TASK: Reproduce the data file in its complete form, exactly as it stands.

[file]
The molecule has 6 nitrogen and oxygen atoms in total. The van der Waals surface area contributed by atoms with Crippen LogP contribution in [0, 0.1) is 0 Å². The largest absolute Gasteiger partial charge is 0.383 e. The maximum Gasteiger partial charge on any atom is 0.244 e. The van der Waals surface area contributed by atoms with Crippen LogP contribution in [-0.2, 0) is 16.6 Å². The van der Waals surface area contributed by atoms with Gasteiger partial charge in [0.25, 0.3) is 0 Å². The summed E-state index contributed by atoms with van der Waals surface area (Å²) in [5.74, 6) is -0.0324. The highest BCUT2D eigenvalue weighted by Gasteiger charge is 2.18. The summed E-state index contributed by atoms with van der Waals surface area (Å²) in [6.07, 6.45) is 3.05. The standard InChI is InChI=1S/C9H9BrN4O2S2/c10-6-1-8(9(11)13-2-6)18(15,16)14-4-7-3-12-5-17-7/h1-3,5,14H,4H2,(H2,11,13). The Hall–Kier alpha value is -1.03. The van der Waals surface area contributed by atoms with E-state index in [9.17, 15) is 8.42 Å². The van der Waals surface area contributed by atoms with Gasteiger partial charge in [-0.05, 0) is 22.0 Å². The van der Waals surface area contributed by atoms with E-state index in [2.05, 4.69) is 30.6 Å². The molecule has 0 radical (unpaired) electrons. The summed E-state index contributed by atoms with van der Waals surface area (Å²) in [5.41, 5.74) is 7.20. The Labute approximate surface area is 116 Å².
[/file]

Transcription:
The molecule has 6 nitrogen and oxygen atoms in total. The van der Waals surface area contributed by atoms with Crippen LogP contribution in [0, 0.1) is 0 Å². The largest absolute Gasteiger partial charge is 0.383 e. The maximum Gasteiger partial charge on any atom is 0.244 e. The van der Waals surface area contributed by atoms with Crippen LogP contribution in [-0.2, 0) is 16.6 Å². The van der Waals surface area contributed by atoms with Gasteiger partial charge in [0.25, 0.3) is 0 Å². The summed E-state index contributed by atoms with van der Waals surface area (Å²) in [5.74, 6) is -0.0324. The highest BCUT2D eigenvalue weighted by Gasteiger charge is 2.18. The summed E-state index contributed by atoms with van der Waals surface area (Å²) in [6.07, 6.45) is 3.05. The standard InChI is InChI=1S/C9H9BrN4O2S2/c10-6-1-8(9(11)13-2-6)18(15,16)14-4-7-3-12-5-17-7/h1-3,5,14H,4H2,(H2,11,13). The Hall–Kier alpha value is -1.03. The van der Waals surface area contributed by atoms with E-state index in [9.17, 15) is 8.42 Å². The van der Waals surface area contributed by atoms with Gasteiger partial charge in [-0.05, 0) is 22.0 Å². The van der Waals surface area contributed by atoms with E-state index in [2.05, 4.69) is 30.6 Å². The molecule has 0 radical (unpaired) electrons. The summed E-state index contributed by atoms with van der Waals surface area (Å²) in [5.41, 5.74) is 7.20. The Labute approximate surface area is 116 Å².